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Government widens subpostmaster miscarriage of justice compensation

Government changes its position in billion-pound Horizon scandal compensation

The government has indicated a widening of the compensation scheme it established for subpostmasters who have had criminal convictions overturned in the Horizon scandal by opening it to those who were prosecuted but not convicted.

Last week, Computer Weekly revealed the government had made about £1bn in subsidies available to the Post Office to cover compensation costs. And in a letter to Horizon scandal victim Sue Palmer, who was prosecuted by the Post Office in 2004 for financial crimes following unexplained losses but found “not guilty”, Department for Business, Energy and Industrial Strategy (BEIS) minister Paul Scully revealed a change in the government’s stance.

Last year, after scores of people had criminal convictions for financial crimes overturned, the government agreed to pay them interim compensation of £100,000 while full compensation was worked out. So far, 72 former subpostmasters have had their convictions overturned, having been wrongly blamed, prosecuted and convicted for criminal offences after their branch accounts showed unexplained shortfalls. They can claim compensation through what is known as the Alternative Dispute Resolution process.

In 2019, after years of campaigning, it was proved in the High Court that errors in the Post Office’s Horizon system were to blame for accounts showing losses that didn’t actually exist. But victims who were found “not guilty” at trial were not included in the compensation scheme for those who had their convictions overturned. While these people did not receive criminal records, their lives were ruined, with many losing their businesses and livelihoods and suffering stress-related illness. BEIS confirmed that compensation for subpostmasters who have been prosecuted but not convicted is part of the same Alternative Dispute Resolution process as compensation for postmasters who have had Horizon convictions quashed. 

Scully’s letter, dated 13 January 2022, is an about-turn from the government’s position just six weeks earlier, made clear in a previous letter to Mrs Palmer on 1 December 2021. She originally wrote to the minister in August last year, explaining the situation victims who had received a “not guilty” verdict found themselves in. Scully replied three months later: “I understand the strength of feeling by postmasters like yourself who only received a portion of the £57.75m settlement paid by the Post Office. However, a full and final settlement was reached between the claimants in the group litigation order (GLO) and the Post Office. There is nothing further the department can do at this time.”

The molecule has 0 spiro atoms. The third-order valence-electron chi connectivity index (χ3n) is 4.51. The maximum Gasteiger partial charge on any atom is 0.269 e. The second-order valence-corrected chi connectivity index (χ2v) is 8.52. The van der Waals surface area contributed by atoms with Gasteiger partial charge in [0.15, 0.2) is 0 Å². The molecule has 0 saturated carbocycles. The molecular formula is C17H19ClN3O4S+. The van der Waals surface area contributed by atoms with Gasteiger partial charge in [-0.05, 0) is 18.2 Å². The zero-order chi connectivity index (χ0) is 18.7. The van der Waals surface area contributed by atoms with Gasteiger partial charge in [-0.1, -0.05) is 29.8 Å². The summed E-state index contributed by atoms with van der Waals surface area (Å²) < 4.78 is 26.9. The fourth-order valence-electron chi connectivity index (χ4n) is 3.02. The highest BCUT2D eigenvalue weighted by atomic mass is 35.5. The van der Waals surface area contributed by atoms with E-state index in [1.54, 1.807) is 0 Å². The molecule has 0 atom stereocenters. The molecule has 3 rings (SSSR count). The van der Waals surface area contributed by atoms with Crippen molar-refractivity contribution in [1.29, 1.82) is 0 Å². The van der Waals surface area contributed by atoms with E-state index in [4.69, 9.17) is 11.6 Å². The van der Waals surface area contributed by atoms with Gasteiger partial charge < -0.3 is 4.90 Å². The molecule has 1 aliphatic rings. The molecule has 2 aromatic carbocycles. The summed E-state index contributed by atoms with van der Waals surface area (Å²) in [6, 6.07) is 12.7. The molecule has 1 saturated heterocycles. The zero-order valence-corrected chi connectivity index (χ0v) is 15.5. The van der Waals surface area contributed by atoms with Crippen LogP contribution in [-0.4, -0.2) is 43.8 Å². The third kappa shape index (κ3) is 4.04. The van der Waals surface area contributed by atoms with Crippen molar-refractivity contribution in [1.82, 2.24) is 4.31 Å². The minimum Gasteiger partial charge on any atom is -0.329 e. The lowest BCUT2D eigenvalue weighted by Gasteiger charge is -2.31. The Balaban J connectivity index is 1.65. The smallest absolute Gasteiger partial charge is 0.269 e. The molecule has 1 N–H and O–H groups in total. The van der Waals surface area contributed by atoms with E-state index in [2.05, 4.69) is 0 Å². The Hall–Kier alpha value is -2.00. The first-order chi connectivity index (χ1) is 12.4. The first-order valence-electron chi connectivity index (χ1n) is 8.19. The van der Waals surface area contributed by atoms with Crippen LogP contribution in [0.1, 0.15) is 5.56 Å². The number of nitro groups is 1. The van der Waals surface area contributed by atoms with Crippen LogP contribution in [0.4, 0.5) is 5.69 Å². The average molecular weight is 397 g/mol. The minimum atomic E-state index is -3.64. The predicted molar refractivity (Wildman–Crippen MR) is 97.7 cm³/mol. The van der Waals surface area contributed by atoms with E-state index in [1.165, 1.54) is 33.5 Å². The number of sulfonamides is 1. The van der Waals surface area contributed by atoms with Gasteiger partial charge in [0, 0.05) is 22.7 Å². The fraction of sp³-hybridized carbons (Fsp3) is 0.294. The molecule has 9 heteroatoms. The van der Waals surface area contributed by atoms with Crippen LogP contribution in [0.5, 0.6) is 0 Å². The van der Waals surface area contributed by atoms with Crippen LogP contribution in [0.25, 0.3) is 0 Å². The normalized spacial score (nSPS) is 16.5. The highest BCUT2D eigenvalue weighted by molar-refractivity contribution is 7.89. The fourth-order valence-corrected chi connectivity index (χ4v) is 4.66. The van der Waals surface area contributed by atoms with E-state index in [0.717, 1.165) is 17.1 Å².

After the 555 claimants in the GLO paid their legal costs, they were left with about £11m to share. Mrs Palmer and the others were left with derisory sums.

After receiving this, a furious Mrs Palmer wrote to the minister again. She said: “…perhaps we could have a face to face meeting so you can explain how you came to the decision that some people who were prosecuted are more important than others compensation wise. Only the outcome was the same for me, guilty/not guilty.”

But in the latest letter to Mrs Palmer, Scully referred to the compensation scheme for the wrongly convicted and said it would be open to all prosecuted subpostmasters, including those not convicted.

“The government has recently announced that it will fund the Post Office so that it can make full and final compensation payments to postmasters whose historical Horizon-related criminal convictions have been overturned. This is a major step in helping resolve the issues created by the Horizon IT scandal,” he wrote.

“The Post Office proposes to follow a process of Alternative Dispute Resolution to reach full and final settlements with postmasters. Members of the GLO who have had criminal convictions overturned are eligible for compensation as part of the overturned criminal conviction settlements. The compensation is open to all those who were prosecuted, including those not convicted, and will be determined based on individual circumstances.”

The Post Office prosecuted Mrs Palmer in 2004 for financial crimes including theft and false accounting following unexplained losses of about £9,000 in her Essex branch. She pleaded not guilty and was found not guilty after a three-day trial. But she had her Post Office branch taken from her. She lost her home, which was bought as part of the business, when she had to repay her loan, and the stress was cited as a significant cause of a heart attack suffered by her husband. Adding to her suffering, a local newspaper wrongly reported that she had received a guilty verdict. 

Separately, solicitors Howe and Co, the legal representatives of 150 former subpostmaster victims, will meet with the BEIS on 19 January to discuss fair compensation for all victims of the Horizon scandal.

David Enright, a partner at Howe & Co, said: “We have been pretty robust on pushing for compensation and it has borne some fruit with an agreement for the meeting and we will continue to push Paul Scully on the issue.

“There have been positive signs from the government that it will pay full and fair compensation to all subpostmasters who suffered as a result of Horizon failures.

“The meeting will allow us to look them in the eye and see if they mean what they say,” said Enright.

A Computer Weekly investigation in 2009 first revealed the plight of subpostmasters in interviews with seven of those affected (see timeline below for more).

Timeline of the Post Office Horizon case since Computer Weekly first reported on it in 2009

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